|Provedor de dados:
Origin of shallow submarine mass movements and their glide planes-Sedimentological and geotechnical analyses from the continental slope off northern Norway
Baeten, Nicole J.
Laberg, Jan Sverre
Forsberg, Carl Fredrik
Kvalstad, Tore J.
Vorren, Tore O.
Submarine landslides are often characterized by a basal surface of rupture parallel to the stratigraphy, in which downslope movement is initiated. However, little is known about the sedimentology and physical properties of the sediments within these surfaces. In this study, we present a multiproxy analysis of the sediments collected from a giant piston core penetrating a shallow submarine mass transport deposit, in combination with high-resolution seismoacoustic data to identify and characterize the basal glide plane and the weaker sediments in which movement was initiated. The initial phase of instability consists of a single fracture that formed due to the downslope movement of a mostly intact slab of sediments. The 16m long core, comprising mostly undisturbed massive and laminated ice-rafted debris-rich clay penetrated this slab. The base of the slab is characterized by a high-amplitude semicontinuous reflection visible on the subbottom profiler data at about 12.5m depth, interpreted to originate from the glide plane on top of a plumite deposit. This plumite has dilative behavior with pore pressure decrease with increasing shear strain and high undrained shear strength. Movement probably started within contouritic sediments immediately above the glide plane, characterized by higher sensitivities and higher water contents. The occurrence of the mass movements documented in this study are likely affected by the presence of a submarine landslide complex directly downslope. The slide scar of this landslide complex promoted retrogressive movement farther upslope and progressive spreading of strain softening along the slide base and in the slide mass. Numerical models (infinite slope, BING, and retrogressive slope models) illustrate that the present-day continental slope is essentially stable and allow reconstruction of the failure processes when initiated by an external trigger.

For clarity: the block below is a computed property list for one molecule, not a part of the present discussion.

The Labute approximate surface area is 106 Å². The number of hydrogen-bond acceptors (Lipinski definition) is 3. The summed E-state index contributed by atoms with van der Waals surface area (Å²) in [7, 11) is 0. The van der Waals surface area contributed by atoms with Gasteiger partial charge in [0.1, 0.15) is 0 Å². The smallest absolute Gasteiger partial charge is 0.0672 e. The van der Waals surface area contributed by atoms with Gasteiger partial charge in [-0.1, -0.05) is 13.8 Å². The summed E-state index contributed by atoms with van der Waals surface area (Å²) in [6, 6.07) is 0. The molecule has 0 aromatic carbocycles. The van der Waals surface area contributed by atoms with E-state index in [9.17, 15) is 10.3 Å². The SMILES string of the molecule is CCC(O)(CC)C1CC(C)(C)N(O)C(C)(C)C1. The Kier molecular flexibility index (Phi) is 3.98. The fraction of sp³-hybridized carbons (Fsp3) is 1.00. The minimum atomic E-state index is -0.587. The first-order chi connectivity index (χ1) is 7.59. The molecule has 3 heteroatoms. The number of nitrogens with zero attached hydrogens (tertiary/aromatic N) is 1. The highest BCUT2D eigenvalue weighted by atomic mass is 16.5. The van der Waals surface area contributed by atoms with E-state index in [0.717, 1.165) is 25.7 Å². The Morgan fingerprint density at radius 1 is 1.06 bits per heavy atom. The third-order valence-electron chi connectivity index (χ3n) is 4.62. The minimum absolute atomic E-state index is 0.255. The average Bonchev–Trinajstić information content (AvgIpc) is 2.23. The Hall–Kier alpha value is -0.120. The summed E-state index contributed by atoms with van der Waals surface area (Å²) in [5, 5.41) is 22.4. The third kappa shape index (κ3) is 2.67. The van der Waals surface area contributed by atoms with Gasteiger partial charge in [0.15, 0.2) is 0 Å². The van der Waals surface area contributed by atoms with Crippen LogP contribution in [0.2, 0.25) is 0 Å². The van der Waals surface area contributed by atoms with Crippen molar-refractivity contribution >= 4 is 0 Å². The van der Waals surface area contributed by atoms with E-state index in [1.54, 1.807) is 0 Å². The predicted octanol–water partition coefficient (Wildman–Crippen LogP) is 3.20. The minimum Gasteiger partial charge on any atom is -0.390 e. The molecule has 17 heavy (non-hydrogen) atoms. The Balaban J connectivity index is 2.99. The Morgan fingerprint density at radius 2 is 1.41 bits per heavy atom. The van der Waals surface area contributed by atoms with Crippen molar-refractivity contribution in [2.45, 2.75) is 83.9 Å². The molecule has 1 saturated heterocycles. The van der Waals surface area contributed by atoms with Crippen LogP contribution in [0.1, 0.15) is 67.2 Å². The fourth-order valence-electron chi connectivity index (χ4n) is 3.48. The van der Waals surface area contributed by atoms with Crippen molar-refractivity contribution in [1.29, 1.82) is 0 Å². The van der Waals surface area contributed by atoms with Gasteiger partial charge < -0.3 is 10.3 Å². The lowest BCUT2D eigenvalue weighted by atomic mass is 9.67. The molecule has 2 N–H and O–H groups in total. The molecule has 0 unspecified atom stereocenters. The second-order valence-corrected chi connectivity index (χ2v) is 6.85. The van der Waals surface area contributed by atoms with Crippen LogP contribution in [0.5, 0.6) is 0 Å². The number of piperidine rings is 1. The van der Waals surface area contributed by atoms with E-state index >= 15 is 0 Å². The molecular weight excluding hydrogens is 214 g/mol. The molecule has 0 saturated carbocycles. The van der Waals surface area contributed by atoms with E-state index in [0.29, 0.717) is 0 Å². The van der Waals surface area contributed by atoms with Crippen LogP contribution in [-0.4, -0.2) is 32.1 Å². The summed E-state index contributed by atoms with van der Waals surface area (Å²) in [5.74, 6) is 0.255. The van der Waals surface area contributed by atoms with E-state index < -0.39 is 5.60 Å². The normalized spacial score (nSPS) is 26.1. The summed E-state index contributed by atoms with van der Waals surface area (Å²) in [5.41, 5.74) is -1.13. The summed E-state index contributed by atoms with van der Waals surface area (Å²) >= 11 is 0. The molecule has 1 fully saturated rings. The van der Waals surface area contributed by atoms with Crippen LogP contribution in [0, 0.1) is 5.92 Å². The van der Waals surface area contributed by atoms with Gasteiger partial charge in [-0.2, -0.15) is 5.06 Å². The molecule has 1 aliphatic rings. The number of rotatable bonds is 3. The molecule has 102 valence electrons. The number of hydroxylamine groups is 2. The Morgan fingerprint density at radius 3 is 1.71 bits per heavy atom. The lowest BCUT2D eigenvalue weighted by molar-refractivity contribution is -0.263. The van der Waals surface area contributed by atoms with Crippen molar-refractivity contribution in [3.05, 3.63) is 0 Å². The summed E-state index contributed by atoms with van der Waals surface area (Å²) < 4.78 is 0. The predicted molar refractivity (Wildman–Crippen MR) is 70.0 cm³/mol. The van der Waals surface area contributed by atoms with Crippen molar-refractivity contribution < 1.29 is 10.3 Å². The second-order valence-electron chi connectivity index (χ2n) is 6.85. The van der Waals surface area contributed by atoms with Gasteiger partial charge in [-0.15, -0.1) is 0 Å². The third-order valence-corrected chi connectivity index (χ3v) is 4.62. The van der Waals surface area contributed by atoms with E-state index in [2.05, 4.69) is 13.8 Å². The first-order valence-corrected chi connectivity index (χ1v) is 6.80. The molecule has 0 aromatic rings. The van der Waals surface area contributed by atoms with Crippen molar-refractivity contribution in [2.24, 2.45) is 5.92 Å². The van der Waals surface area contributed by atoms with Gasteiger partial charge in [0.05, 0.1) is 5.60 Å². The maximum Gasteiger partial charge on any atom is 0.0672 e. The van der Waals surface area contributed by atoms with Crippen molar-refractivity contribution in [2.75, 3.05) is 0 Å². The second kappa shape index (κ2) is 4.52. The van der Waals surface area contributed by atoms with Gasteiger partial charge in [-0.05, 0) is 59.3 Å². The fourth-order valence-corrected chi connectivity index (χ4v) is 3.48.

Amer Geophysical Union
Journal Of Geophysical Research-earth Surface (2169-9003) (Amer Geophysical Union), 2014-11-04 , Vol. 119 , N. 11 , P. 2335-2360
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